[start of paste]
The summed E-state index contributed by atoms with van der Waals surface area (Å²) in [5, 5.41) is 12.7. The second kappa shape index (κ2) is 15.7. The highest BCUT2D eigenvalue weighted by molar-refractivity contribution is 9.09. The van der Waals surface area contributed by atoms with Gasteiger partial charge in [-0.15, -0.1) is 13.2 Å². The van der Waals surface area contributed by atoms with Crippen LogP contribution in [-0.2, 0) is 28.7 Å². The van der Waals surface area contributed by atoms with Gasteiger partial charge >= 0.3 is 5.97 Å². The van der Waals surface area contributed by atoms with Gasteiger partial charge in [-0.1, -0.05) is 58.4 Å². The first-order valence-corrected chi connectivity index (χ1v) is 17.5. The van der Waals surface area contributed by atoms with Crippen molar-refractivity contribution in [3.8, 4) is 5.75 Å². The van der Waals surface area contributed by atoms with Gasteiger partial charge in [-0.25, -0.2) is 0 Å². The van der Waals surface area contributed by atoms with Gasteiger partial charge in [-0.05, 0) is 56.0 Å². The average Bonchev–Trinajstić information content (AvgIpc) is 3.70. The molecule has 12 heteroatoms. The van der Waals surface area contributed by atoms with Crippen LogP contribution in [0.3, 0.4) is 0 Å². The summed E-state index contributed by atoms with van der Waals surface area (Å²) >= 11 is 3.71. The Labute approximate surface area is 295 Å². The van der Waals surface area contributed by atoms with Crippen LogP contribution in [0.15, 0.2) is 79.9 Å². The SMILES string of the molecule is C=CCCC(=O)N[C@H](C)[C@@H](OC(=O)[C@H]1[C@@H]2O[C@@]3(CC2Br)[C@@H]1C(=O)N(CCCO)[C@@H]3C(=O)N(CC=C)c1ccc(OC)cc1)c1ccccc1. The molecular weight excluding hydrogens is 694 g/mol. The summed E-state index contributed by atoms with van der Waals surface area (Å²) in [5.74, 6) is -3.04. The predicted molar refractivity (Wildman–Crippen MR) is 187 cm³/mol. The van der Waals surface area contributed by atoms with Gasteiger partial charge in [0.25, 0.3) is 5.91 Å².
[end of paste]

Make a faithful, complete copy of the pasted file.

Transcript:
The summed E-state index contributed by atoms with van der Waals surface area (Å²) in [5, 5.41) is 12.7. The second kappa shape index (κ2) is 15.7. The highest BCUT2D eigenvalue weighted by molar-refractivity contribution is 9.09. The van der Waals surface area contributed by atoms with Gasteiger partial charge in [-0.15, -0.1) is 13.2 Å². The van der Waals surface area contributed by atoms with Crippen LogP contribution in [-0.2, 0) is 28.7 Å². The van der Waals surface area contributed by atoms with Gasteiger partial charge >= 0.3 is 5.97 Å². The van der Waals surface area contributed by atoms with Gasteiger partial charge in [-0.1, -0.05) is 58.4 Å². The first-order valence-corrected chi connectivity index (χ1v) is 17.5. The van der Waals surface area contributed by atoms with Crippen molar-refractivity contribution in [3.8, 4) is 5.75 Å². The van der Waals surface area contributed by atoms with Gasteiger partial charge in [-0.25, -0.2) is 0 Å². The van der Waals surface area contributed by atoms with Gasteiger partial charge in [-0.05, 0) is 56.0 Å². The average Bonchev–Trinajstić information content (AvgIpc) is 3.70. The molecule has 12 heteroatoms. The van der Waals surface area contributed by atoms with Crippen LogP contribution in [0.3, 0.4) is 0 Å². The summed E-state index contributed by atoms with van der Waals surface area (Å²) >= 11 is 3.71. The Labute approximate surface area is 295 Å². The van der Waals surface area contributed by atoms with Crippen LogP contribution in [0.15, 0.2) is 79.9 Å². The SMILES string of the molecule is C=CCCC(=O)N[C@H](C)[C@@H](OC(=O)[C@H]1[C@@H]2O[C@@]3(CC2Br)[C@@H]1C(=O)N(CCCO)[C@@H]3C(=O)N(CC=C)c1ccc(OC)cc1)c1ccccc1. The molecular weight excluding hydrogens is 694 g/mol. The summed E-state index contributed by atoms with van der Waals surface area (Å²) in [5.74, 6) is -3.04. The predicted molar refractivity (Wildman–Crippen MR) is 187 cm³/mol. The van der Waals surface area contributed by atoms with Gasteiger partial charge in [0.25, 0.3) is 5.91 Å².